I gave you a royal scepter, and bestowed the keys of the kingdom, but you have given me a crown of thorns. I raised you on high with great power, but you have hanged me on the cross. Holy God, holy and strong, holy and immortal, have mercy upon us.
My peace I gave, which the world cannot give, and washed your feet as a sign of my love, but you draw the sword to strike in my name, and seek high places in my kingdom. I offered you my body and blood, but you scatter and deny and abandon me. Holy God, holy and strong, holy and immortal, have mercy upon us.
I sent the Spirit of truth to guide you, and you close your hearts to the Counselor. I pray that all may be one in the Father and me, but you continue to quarrel and divide. I call you to go and bring forth fruit, but you cast lots for my clothing. Holy God, holy and strong, holy and immortal, have mercy upon us.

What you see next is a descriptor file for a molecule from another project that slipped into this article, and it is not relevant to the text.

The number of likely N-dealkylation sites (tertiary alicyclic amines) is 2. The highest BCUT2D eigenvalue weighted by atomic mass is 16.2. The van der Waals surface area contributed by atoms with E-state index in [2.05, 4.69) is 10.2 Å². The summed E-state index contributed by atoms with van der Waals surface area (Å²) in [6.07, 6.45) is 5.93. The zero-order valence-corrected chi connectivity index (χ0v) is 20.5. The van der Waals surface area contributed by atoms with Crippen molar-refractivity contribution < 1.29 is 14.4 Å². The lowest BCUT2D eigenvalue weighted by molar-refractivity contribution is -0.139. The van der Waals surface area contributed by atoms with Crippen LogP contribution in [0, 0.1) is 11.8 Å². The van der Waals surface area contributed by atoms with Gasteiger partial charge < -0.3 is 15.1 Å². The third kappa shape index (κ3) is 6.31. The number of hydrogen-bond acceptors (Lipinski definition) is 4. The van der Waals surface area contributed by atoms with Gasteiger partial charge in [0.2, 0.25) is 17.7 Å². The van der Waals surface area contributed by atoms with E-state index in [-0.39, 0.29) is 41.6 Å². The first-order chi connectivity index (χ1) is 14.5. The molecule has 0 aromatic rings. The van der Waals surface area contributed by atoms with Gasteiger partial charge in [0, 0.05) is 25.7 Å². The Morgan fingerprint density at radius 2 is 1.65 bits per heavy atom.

I came to you as the least of your brothers and sisters; I was hungry and you gave me no food, I was thirsty and you gave me no drink, I was a stranger and you did not welcome me, naked and you did not clothe me, sick and in prison and you did not visit me. Holy God, holy and strong, holy and immortal, have mercy upon us.
O Lord Jesus Christ, Son of the living God, set your passion, cross and death between your judgement and our souls, now and in the hour of our death. Grant mercy and grace to the living, rest to the departed, to your Church peace and concord and to us sinners forgiveness, and everlasting life and glory; for, with the Father and the Holy Spirit, you are alive and reign, God, now and for ever. Amen.